Here is a menu of upselling techniques your front desk team can use depending on the type of guest standing before them, the time of day, and also the availability of inventory at that time,
Recognition And Incentive Programs.
A key ingredient in any upsell program is to measure the results and to implement a recognition and/or incentive program. Front desk upsell incentives are especially easy to justify, as the incremental upsell revenue can be documented. (Associates simply do a print-out to document the change.)
Most incentives reward the individual associate for each upsell, with either a predetermined cash amount, with points that can be redeemed for prizes, or perhaps with days off with pay. (Cash incentives should be paid separately to help differentiate rewards from base salary.) Alternatives are team incentives where everyone who works during a given time period (i.e. shift, day, or week) is rewarded equally for upsells which occurred during that period.
Regardless of which incentive program is selected, it is important to post the results in a prominent area on a regular basis. This helps spark the competitive spirit, and reminds all associates of the potential to achieve the same rewards being earned by the top performers.
By focusing your front desk team's attention on upselling, by providing training tips for doing so, and by measuring and rewarding the results, your property can turn-on the faucet to this extra revenue stream. Along the way, your guests will enjoy utilizing the extra space, upgraded room features, and special services they might not have otherwise considered.
Tags: doug kennedy
Contact: Doug Kennedy
Office: 954.981.7689; Mobile: 954.558.4777
Get Your Hotel Operations Team Onboard The Tricycle of Guest Service
The Staff Of Nizuc Resort Cancun Clearly Understands Where True Hospitality Starts - The Human Heart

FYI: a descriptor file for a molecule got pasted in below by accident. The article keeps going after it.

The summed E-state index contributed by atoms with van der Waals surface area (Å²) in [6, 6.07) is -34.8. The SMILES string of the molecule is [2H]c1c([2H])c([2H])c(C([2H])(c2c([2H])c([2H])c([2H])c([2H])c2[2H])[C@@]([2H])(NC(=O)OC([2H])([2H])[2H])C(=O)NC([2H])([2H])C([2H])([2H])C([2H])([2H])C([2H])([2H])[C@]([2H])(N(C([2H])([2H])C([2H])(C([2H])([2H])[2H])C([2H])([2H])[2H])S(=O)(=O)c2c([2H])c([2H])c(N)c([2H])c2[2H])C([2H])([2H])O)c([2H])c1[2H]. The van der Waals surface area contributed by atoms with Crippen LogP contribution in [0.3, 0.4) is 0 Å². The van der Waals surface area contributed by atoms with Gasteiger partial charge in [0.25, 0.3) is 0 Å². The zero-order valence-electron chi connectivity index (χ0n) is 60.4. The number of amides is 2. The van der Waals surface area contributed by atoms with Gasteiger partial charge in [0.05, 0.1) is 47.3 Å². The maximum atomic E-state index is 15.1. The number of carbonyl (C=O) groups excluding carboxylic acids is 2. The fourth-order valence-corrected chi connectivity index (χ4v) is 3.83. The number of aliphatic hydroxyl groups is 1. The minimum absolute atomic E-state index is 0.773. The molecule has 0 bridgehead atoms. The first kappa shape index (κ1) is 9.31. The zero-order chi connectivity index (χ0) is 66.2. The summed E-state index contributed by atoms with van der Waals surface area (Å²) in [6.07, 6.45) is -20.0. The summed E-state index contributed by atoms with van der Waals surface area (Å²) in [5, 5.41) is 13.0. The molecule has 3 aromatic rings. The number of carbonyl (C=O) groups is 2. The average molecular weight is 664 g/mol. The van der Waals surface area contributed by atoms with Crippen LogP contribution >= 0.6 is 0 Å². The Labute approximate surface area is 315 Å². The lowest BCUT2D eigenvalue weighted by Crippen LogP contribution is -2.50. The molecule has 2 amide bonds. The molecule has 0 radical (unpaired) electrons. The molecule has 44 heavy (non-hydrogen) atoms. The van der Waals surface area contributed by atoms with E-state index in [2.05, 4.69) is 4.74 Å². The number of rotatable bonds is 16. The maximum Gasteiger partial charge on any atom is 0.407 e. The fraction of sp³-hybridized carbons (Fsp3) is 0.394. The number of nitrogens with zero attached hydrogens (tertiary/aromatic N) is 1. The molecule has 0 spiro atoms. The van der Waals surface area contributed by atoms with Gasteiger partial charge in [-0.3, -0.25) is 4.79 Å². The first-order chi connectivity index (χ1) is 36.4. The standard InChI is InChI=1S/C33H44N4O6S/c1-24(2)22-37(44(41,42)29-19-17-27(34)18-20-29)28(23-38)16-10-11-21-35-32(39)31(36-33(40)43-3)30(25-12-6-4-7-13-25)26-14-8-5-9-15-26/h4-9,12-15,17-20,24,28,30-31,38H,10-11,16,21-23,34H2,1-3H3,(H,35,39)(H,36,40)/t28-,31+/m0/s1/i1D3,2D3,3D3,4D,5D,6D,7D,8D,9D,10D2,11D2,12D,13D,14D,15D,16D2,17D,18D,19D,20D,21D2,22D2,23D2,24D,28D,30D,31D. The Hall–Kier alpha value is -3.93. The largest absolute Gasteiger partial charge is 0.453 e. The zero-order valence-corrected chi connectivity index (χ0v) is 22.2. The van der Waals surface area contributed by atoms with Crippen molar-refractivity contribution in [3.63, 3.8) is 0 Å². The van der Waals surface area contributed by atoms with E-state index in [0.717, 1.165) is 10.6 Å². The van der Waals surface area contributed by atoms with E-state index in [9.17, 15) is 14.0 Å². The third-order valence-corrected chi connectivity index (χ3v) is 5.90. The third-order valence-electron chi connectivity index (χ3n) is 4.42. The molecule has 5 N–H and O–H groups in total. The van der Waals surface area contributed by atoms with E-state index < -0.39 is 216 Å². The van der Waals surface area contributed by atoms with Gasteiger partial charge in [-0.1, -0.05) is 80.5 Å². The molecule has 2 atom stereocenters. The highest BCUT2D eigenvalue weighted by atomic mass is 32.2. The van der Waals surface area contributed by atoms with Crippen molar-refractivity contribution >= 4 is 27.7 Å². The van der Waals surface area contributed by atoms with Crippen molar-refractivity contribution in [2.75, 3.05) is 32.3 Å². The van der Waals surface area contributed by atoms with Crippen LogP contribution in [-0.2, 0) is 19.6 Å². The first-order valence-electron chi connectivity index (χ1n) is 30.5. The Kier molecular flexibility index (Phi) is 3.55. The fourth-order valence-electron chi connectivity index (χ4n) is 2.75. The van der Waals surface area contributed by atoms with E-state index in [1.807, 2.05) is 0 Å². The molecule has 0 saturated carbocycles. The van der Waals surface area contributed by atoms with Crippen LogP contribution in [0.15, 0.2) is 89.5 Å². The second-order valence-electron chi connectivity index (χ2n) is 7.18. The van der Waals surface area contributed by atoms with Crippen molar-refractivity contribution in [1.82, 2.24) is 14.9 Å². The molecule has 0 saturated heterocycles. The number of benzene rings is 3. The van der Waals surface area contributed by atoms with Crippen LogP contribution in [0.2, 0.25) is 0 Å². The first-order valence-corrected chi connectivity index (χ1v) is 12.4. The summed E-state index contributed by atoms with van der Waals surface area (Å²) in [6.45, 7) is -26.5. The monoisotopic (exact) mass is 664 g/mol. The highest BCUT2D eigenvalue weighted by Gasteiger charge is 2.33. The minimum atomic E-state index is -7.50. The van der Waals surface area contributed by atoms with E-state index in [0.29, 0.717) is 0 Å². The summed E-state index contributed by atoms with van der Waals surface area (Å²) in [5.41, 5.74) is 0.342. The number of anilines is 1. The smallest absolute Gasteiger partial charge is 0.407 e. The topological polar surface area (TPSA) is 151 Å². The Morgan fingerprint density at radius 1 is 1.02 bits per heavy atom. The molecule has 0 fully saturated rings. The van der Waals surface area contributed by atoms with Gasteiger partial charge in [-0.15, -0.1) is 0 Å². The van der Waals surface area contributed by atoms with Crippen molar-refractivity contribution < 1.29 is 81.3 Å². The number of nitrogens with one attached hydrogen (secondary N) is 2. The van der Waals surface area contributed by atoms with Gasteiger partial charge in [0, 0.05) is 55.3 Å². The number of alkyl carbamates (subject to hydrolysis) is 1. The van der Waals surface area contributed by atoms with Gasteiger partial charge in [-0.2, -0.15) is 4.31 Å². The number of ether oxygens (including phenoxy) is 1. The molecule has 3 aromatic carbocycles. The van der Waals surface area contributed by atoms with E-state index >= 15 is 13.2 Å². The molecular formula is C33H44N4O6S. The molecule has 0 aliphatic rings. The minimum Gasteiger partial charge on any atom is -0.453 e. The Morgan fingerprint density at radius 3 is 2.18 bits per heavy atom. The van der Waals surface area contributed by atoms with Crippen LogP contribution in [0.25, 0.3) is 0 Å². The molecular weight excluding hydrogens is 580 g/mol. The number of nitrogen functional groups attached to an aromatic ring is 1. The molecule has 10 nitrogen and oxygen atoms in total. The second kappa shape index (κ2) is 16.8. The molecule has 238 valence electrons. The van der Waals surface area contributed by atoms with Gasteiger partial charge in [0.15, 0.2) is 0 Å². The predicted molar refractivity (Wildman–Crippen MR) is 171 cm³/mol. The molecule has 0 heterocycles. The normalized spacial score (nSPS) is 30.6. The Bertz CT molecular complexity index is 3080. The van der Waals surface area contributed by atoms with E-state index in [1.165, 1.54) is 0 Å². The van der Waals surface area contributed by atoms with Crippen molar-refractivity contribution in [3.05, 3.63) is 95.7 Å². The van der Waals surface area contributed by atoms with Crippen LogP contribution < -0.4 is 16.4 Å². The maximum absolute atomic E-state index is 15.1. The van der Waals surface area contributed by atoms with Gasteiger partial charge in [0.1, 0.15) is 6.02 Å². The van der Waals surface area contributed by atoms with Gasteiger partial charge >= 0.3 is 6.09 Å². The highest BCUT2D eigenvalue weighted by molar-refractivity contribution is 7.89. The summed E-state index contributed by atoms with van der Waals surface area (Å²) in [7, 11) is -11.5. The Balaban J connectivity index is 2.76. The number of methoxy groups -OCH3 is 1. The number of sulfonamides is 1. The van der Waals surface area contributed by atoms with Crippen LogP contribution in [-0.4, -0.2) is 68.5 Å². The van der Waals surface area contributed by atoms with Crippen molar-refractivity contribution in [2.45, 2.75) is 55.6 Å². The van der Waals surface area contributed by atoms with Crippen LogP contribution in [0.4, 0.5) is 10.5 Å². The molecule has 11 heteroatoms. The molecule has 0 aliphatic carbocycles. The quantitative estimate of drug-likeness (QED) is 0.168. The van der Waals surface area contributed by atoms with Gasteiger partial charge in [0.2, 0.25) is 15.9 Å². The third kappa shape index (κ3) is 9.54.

Trends in Reservations Inquiry Call Volumes: Is There More to the Numbers?
Thanks to Erika at Omni Resort at ChampionsGate for a Perfect Front Desk Welcome!
Kennedy Training Network Appoints M. Cathy Cook as Executive Director of Training & Development
When Guests Complain, Be All EARS!
Measuring and Incentivizing Front Desk and Reservations Upselling
7 Trainer’s Tips for Hotel Reservations Sales Success
Leadership Lessons Learned From Being a Guest When the Hotel Was Overbooked
Hotel Sales Best Practices for the Era of Electronic Inquiries
How Did The Bartell Hotels’ Call Center Capture 7% More Revenue From 11% Fewer Calls?
Airline Service: Stop Complaining, Start Complying and Be Grateful For Super Low Fares!
Are You Giving Your Guests Enough RevPAH?
Hotel Sales: “Why Do Our Rates Change? We Discount When It’s Slower!”
How to Follow-up on Voice Reservations Inquiries With Personalized Emails and Phone Calls
Hotel Sales – It’s Time to Use Video Email to Outsell the Competition
Conquering Complaints™: Part Two
Hotel Online’s Top Read News for 2016
Conquering Complaints™: Part One – A Complaint Is Like A Carrot
Train Your Hotel Sales Team to Tell Stories Not Just Quote Rates
Please login or register to post a comment.